Giving Doctors Grades - The New York Times

Kelly Blair's illustration of health care grades

Kelly Blair's illustration of health care grades

I write a lot about well-intentioned tests and treatments for patients leading to (unintended but very real) negative consequences.

For example: high cholesterol is linked to heart attacks and heart attacks kill. We have a kind of drug that lowers cholesterol (statins). Give the drug, lower the cholesterol, lower the number of heart attacks. So, we put everyone on statin drugs, yay! 

Except, no. Physiology is not logic; lowering cholesterol with statins may NOT lower the number of heart attacks or it may not do so in most people. And statins don't actually save lives in people who don't already have heart disease. But many people (~1/10) given this statin drug will experience unpleasant side effects, like daily muscle cramps. (theNNT.com)

Good intentions, bad results. Surrogate markers are not meaningful.

 

That understood, it should not be surprising to see this thinking error applies not only to physiology but also to the health care system, a system (like the human body) that does not follow the simple rules of logic.

Well-intentioned quality or performence measures can lead to unintended and very negative consequences. This NY Times article, Giving Doctors Grades, illustrates this problem perfectly.

While trying to ensure high quality care, some metrics are set. These metrics are meant to be measured repeatedly to ensure that whatever changes are made result in better and better patient outcomes, lower costs, etc. Unfortunately, the choice of metrics can drive physicians to behave badly, in order to score higher on their report cards. To get the best outcomes, surgeons stop helping the sickest people and surgerize the healthy instead.

Bad things happen to patients that did not need things done to them.

My own provincial medical association, Doctors of BC, and many other organizations in Canada have discussed measuring physician performance. We as physicians want to be accountable to our patients, and the public wants this too. Our common goal: that dangerous, unsafe practices be weeded out and high quality care be supported and applauded.

We must proceed very very carefully when we put measurements in place lest we incentivize the wrong thing and do more harm than good.

Read more in the NY Times.

Source: http://www.nytimes.com/2015/07/22/opinion/...

What Can Patients Do In The Face Of Physician Conflict Of Interest?

I had the pleasure of meeting Dr James Rickert, an orthopedic surgeon and a patient, at the Road to Right Care conference put on by the Lown Institute in March. Dr Rickert works with the The Society for Patient Centered Orthopedic Surgery, advocating for health care reform and patient care that puts the patient in the centre.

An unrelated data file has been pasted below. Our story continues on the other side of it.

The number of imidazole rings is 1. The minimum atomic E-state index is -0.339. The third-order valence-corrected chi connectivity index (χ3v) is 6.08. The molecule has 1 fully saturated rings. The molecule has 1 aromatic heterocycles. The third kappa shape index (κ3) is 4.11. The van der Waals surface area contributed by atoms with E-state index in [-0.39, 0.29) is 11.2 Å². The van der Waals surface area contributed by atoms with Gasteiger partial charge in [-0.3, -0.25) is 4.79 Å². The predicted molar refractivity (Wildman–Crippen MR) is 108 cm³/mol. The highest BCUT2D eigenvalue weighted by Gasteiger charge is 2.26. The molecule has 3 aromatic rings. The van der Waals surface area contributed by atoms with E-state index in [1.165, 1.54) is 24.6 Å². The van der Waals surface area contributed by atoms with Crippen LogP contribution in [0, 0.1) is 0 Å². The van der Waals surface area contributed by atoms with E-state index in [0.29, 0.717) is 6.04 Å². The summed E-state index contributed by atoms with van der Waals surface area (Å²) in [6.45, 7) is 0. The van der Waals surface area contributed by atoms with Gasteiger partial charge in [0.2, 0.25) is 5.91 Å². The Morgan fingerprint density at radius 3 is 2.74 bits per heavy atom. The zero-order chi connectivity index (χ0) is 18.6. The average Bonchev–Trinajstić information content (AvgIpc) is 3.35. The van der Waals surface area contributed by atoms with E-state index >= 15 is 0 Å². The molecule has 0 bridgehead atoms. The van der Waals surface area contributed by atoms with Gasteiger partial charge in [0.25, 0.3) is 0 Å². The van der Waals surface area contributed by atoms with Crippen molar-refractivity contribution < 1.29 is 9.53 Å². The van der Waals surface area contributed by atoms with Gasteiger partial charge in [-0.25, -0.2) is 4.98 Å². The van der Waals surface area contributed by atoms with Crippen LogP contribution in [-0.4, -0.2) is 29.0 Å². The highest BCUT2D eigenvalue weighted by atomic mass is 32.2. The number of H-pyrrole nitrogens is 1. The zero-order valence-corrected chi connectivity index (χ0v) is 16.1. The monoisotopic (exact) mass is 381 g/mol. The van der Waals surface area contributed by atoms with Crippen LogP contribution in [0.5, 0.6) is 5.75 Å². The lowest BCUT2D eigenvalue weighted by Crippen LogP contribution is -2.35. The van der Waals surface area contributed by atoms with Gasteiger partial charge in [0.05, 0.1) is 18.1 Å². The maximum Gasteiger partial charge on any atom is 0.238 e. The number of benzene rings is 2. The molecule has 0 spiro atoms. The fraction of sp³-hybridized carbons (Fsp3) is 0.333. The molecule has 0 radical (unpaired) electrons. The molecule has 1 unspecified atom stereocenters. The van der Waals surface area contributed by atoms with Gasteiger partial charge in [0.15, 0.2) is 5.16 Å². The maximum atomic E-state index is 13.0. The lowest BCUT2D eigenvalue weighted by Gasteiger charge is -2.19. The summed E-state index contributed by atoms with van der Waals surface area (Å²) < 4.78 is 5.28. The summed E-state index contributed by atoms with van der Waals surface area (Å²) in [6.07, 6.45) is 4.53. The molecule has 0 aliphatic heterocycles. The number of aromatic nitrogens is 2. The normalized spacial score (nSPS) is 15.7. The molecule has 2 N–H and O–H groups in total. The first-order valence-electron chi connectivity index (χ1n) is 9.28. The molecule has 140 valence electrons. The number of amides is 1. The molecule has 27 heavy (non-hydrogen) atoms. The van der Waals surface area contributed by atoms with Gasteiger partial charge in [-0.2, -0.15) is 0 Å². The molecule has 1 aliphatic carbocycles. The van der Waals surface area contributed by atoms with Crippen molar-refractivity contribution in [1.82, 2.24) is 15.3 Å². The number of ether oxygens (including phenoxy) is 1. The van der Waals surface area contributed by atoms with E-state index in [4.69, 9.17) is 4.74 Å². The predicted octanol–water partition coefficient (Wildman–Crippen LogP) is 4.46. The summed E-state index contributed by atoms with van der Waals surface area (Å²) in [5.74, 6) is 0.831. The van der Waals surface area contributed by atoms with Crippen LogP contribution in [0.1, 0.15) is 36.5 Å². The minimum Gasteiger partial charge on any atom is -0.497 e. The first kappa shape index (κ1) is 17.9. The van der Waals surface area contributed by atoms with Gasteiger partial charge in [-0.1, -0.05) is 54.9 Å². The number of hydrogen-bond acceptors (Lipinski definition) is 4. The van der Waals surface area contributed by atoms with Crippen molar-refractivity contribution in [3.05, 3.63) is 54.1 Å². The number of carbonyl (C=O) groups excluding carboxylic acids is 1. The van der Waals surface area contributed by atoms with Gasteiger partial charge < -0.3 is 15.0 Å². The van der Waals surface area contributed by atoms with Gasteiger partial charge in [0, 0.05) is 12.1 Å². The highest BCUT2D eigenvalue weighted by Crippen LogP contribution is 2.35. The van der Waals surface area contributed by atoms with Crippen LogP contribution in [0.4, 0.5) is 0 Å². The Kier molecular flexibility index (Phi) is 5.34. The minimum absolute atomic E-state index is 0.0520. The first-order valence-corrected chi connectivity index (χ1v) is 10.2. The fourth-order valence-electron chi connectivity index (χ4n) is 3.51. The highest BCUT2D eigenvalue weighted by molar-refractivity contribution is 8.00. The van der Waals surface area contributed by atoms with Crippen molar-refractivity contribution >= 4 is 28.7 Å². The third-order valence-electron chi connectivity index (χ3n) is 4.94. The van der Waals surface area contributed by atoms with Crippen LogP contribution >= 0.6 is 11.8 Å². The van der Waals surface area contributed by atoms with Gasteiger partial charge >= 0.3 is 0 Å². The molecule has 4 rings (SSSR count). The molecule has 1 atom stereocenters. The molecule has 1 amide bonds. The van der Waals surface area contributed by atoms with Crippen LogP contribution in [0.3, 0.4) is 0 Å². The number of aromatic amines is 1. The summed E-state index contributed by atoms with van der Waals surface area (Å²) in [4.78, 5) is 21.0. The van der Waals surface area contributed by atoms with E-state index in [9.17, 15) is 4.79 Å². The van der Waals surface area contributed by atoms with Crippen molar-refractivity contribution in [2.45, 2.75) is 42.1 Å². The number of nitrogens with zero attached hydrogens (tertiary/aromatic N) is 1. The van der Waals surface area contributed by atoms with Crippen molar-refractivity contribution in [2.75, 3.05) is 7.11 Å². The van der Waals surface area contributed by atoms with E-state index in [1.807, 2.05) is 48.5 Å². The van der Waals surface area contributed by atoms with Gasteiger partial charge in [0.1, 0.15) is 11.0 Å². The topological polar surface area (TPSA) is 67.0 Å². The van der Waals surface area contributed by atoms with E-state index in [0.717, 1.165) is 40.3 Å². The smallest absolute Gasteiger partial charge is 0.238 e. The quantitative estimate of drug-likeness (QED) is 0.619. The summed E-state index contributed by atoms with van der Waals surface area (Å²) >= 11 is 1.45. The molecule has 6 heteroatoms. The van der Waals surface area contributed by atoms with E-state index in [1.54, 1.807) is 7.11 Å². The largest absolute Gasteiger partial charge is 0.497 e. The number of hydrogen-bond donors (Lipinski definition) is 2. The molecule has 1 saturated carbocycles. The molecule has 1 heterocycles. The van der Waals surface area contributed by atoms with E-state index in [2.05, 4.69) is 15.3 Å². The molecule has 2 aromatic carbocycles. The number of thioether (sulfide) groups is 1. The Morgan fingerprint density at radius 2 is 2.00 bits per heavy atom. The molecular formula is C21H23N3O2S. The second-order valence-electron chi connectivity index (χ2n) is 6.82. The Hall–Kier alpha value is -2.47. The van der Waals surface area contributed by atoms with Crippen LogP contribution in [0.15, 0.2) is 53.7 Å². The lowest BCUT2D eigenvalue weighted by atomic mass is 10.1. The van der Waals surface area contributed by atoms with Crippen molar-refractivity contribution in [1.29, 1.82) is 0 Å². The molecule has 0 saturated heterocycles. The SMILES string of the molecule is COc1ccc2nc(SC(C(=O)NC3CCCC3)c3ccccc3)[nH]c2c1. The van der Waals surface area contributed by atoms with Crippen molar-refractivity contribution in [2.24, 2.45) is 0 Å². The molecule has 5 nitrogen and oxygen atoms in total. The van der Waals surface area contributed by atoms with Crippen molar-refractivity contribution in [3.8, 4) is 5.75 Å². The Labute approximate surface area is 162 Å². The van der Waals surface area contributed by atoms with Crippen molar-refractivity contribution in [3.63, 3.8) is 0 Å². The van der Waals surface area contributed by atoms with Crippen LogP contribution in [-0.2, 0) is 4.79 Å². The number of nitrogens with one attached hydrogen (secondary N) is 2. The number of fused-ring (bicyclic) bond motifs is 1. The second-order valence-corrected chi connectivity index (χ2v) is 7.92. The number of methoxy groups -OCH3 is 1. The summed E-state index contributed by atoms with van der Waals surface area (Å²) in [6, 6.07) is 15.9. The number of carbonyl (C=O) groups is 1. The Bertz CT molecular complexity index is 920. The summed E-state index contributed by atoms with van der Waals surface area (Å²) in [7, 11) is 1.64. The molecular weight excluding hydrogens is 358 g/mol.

One of the topics that he writes and speaks about frequently is conflict of interest in medicine and the financial incentiviazation of care which may be unnecessary or harmful to patients. 

To that end, his most recent contribution to the Health Affairs blog, What Can Patients Do In The Face Of Physician Conflict Of Interest?, describes some the major issues that emerge when caring becomes a business. There are also suggested Action Steps for patients to take when confronting these concerns.

Strong relationships between patients and providers are the heart of healthcare; we must work together to improve our culture and hold providers to a high ethical standard to stop the erosion of trust.

Source: http://healthaffairs.org/blog/2015/04/10/w...

Corruption: A devastating factor driving inappropriate health care in India

The Canberra Times highlights the challenges facing Indian citizens who seek medical attention in "Indian doctors shed light on massive medical procedure scandal."

Usually when I think about factors that drive inappropriate health care, I imagine it's a case of "good intentions and bad results." When doctors are trying their best for patients, sometime we go too far trying to fix a disease or result and lose sight of the person (the patient). Some negative pressures, like pharmaceutical marketing, fear of lawsuits, fear of being disliked, or a misunderstanding of the latest evidence can drive providers to do thinks that are not the "best care" though these choices may have seemed like good ideas at the time.

I never thought to put BAD INTENTIONS at the top of the list of things that drive health care providers to provide 'too much medicine' or to choose unwisely. It certainly happens (eg. Mount Sinai catheterization scandal, where people are told to lie in order to get in for unnecessary cardiac catetherizations paid by the public system), but – perhaps just by my wishful thinking – it's not as prevalent as bad acts driven by good intentions.

In India, maximizing profit appears to be the number one priority of some hospitals. Extra scans, surgeries, and avoidable deaths are all the result of doctors striving to meet "revenue targets" and taking bribes.

This is a devastating state of affairs.

One solution comes in the form of  Mission SLIM: the Society for Less Investigative Medicine. Hopefully they find success advocating against unnecessary tests and treatments, though they have their work cut out for them.

Source: http://www.canberratimes.com.au/world/indi...